Several people mentioned the neighbourhood feeling:

I really like Prospect Road, the style of the houses inside and out, their close proximity to some shops (even if they are all DIY,  tile shops and agencies) and some friendly neighbours. it feels like my sort of road. I feel at ease here. – Michael

The park is wonderful, especially on a sunny Sunday. The people are mostly neighbourly and there are a lot of people willing to fight for Childs Hill’s rights. – Pauline

Others mentioned favourite suppliers of food:

Happy to recommend Golden Harvest – lovely Bangladesh food. We often have a delicious takeaway. Also we very much like Crystalline, the dry cleaner. – Veronica

Eurofoods on Hermitage Lane is much more than the sum of its parts. The place and its staff are part of the community and will be greatly missed if they go. – Felicity

Park Cafe – nice food, and cheap. – Pauline

Co-op croissants! – Maureen

Some are just happy to live in their own streets, which is a great sign:

Something lovely about Child’s Hilll – Prospect Road 🙂 – Suzanne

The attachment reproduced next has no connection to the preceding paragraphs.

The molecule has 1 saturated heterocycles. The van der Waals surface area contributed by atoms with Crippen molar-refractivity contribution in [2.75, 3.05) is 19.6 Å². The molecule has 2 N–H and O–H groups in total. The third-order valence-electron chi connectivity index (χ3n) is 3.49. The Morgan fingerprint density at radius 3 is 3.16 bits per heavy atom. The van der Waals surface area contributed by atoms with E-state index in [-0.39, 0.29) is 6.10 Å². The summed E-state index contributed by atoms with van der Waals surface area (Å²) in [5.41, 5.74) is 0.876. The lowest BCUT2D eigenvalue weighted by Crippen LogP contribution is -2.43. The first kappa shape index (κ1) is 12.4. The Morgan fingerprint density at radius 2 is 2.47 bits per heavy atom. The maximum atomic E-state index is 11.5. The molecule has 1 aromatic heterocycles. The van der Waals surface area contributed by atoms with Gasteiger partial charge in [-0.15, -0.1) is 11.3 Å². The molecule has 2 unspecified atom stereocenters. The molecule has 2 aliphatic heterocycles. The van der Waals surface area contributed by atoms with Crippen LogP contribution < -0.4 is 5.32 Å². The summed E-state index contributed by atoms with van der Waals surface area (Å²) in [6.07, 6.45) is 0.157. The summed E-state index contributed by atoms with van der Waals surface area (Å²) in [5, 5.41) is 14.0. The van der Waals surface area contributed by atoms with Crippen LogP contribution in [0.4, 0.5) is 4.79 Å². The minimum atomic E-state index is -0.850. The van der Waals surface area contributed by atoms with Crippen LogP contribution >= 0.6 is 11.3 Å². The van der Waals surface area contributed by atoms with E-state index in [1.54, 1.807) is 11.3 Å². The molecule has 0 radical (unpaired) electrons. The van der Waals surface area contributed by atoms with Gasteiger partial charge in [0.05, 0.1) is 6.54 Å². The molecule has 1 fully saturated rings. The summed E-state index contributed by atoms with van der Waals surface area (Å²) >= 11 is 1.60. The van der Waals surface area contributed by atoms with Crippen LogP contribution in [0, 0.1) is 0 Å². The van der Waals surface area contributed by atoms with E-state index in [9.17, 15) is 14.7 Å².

And others still mentioned the services that some of us depend on:

Jack and Jill Pre-school has to be up there as a valuable small business operating in Childs Hill. Ofsted rated them as ‘Outstanding’ in 2016. – Elaine

So far as it goes, this is a promising start.

But I’m sure there’s a lot more… but what?!

In the weeks and months to come, I’m planning to write, photograph and post a bit more about the area, the people – and the croissants (!).

I’ll focus on the things YOU suggest, so please leave a comment below if there’s something else about Childs Hill we need to know about…


Welcome to Childs Hill Info

This site is designed as a place to share stories that were previously sent out by email.

Using a website allows individual readers to share comments, which wasn’t really possible before.

I have put this together at great speed, and it’s probably going to change a fair bit over time.

I hope you like it.

JP Flintoff